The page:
10 Weeks Pregnant
The start of the fetal period
Oh, congratulations! Your baby finally graduated from embryo to fetus this week!
10 weeks pregnant is how many months?
You're in month 3 of your pregnancy if you're 10 weeks pregnant. There are only 6 months left to go!
Baby's bones form
When you are 10 weeks pregnant, the baby's development is quick and furious. And after all the time spent in water, she is almost 11⁄2 inches long and the size of a prune, but not almost as shrivelled.
Your infant is now actually taking on a human form. Bones and cartilage are shaping and knees and ankles are growing into slight indentations on the thighs. The palms, complete with elbows, will flex now... how magical is that?
Baby's first teeth
This week, the tooth bud fairy is making an appearance, heralding the arrival of the little choppers of your infant, who are growing under the gums. These pearly whites, though, will not crack through the gums until your baby is about six months old.
The stomach of your infant generates digestive juices, the kidneys contain greater amounts of urine and your little one already absorbs testosterone if it's a boy.
Your Body at Week 10
Symptoms may persist
Some of the enjoyable pregnancy signs you might find are hanging on. Clogged all up? These pesky pregnancy hormones allow the smooth muscles of the large intestine to break back on the job for certain moms-to-be. They get slow and you get constipated. Include drinking plenty of water and exercising daily, also the fibre in the form of whole grains, fruits and veggies will help.
Your 10 week pregnant belly
If you haven't been looking in the mirror recently and have been contemplating your newly pregnant body and abdomen for 10 weeks, take a deep breath, take off your clothes and go for it.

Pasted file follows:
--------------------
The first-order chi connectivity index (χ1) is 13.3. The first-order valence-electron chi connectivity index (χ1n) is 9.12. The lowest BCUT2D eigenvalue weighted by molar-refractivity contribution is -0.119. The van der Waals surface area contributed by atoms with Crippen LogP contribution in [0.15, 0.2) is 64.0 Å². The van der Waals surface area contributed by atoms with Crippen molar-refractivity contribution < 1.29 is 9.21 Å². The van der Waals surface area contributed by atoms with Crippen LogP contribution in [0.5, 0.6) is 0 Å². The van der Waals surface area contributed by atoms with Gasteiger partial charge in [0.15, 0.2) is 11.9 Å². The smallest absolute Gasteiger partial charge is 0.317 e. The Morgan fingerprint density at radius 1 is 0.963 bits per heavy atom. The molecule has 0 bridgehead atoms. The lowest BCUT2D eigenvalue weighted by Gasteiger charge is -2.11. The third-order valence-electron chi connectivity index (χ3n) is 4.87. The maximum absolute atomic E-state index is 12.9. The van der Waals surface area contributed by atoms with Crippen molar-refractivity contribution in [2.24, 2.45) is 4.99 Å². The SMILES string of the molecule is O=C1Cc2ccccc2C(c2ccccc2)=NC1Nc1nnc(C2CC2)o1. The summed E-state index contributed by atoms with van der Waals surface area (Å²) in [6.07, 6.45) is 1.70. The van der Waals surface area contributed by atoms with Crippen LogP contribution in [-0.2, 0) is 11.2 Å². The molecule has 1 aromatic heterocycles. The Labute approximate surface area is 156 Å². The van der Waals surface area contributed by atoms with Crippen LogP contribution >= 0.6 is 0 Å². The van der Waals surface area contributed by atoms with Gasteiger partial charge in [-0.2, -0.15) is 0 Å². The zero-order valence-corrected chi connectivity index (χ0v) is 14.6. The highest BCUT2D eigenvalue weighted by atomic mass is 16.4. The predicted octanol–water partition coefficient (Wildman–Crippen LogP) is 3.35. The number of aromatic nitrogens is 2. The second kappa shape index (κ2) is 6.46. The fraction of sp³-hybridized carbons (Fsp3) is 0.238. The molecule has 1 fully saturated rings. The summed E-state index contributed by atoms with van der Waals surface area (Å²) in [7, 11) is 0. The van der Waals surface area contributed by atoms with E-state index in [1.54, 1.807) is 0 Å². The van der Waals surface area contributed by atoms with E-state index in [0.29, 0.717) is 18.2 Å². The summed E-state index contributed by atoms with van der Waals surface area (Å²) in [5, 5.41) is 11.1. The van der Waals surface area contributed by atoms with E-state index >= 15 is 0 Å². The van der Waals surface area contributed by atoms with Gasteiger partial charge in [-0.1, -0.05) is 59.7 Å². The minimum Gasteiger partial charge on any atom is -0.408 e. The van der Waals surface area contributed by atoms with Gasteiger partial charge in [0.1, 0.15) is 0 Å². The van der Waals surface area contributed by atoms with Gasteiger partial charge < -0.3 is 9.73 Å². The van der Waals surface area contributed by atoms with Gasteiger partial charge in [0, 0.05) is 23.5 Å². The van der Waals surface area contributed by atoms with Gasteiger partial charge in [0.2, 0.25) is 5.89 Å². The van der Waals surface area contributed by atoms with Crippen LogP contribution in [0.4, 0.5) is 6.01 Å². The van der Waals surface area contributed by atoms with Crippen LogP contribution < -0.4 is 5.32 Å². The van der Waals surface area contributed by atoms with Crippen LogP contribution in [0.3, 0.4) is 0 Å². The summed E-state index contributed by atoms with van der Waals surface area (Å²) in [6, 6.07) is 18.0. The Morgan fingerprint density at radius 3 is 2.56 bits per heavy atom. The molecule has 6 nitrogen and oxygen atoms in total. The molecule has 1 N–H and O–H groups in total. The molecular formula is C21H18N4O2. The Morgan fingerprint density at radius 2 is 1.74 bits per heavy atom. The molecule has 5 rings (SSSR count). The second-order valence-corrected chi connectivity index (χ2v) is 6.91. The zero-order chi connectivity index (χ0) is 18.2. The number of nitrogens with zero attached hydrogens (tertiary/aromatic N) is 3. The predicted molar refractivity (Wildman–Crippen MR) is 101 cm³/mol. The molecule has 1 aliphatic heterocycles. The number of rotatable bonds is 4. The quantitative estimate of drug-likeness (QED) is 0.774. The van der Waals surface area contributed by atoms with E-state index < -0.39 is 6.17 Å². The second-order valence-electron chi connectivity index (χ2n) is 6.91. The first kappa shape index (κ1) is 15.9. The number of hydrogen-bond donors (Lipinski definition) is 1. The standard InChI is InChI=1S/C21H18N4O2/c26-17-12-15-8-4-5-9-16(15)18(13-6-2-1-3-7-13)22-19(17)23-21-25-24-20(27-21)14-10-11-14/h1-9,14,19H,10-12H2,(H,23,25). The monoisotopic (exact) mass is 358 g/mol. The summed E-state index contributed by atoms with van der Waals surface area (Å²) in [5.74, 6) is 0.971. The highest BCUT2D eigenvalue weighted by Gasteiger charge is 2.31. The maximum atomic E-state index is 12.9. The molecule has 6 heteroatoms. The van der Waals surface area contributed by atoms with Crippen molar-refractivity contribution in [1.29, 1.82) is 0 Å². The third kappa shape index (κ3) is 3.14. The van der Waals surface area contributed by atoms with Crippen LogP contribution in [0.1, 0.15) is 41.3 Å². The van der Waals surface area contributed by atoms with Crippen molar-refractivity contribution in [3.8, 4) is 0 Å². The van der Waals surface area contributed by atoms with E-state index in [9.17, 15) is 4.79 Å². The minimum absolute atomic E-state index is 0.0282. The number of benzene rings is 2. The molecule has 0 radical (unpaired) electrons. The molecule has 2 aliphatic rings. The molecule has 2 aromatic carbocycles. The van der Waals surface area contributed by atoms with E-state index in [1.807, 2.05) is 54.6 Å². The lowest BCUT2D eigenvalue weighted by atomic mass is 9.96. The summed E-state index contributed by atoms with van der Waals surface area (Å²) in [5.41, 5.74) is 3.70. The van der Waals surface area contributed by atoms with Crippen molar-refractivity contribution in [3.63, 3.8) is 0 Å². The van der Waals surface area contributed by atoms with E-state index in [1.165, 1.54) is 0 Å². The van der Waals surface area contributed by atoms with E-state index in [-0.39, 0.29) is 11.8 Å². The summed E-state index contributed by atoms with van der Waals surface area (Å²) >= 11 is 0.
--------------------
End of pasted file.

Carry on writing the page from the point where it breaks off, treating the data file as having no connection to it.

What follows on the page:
The first thing you're likely to find is a faint roundness of your lower belly at 10 weeks pregnant. The ever-growing uterus is significantly bigger than that of a grapefruit already. But don't worry, if you can't see your 10-week bump yet, you're going to see it soon enough.
Many women show earlier and some show later based on their height, weight and build. If it's your first pregnancy, you might be a little longer than if it's your second (or third!) pregnancy.
All those blue lines that unexpectedly appear on your skin, crisscrossing your breasts and abdomen, are the second thing you might note.
If you are slim and fair-skinned, these obvious veins can be particularly noticeable, but even those with darker complexions can make out what seems to be a colourful and complex road map (turn right at the areola, then head south towards the belly button...). The extended network of veins that contain the enhanced blood flow needed to nourish your developing fetus is what you're seeing.
You'll probably find as your pregnancy continues that the veins in your hands and feet seem bigger and more pronounced, too. The normal woman's blood volume rises by a little under 50 per cent during birth, and the veins have to keep up so that they can go with the surge.
So mark those blue lines on your body as a badge of honour for pregnancy: wear them with confidence and the reassuring assurance that after your baby is born and you are no longer breastfeeding, they will vanish for good.
Constipation is an all-too-common pregnancy complication of the first trimester. And what can you do with that? Next, stay clear of foods such as processed white pieces of bread, rice and pasta that would hinder the job. Second, fixate on fibre: select whole grains, like cereals high in fibre, and fresh fruit, like kiwis. Third, drink plenty of fluids, particularly water and juice, wash the fibre down and through your system. And lastly, note that running will keep you moving, another valid justification for putting exercise on the agenda.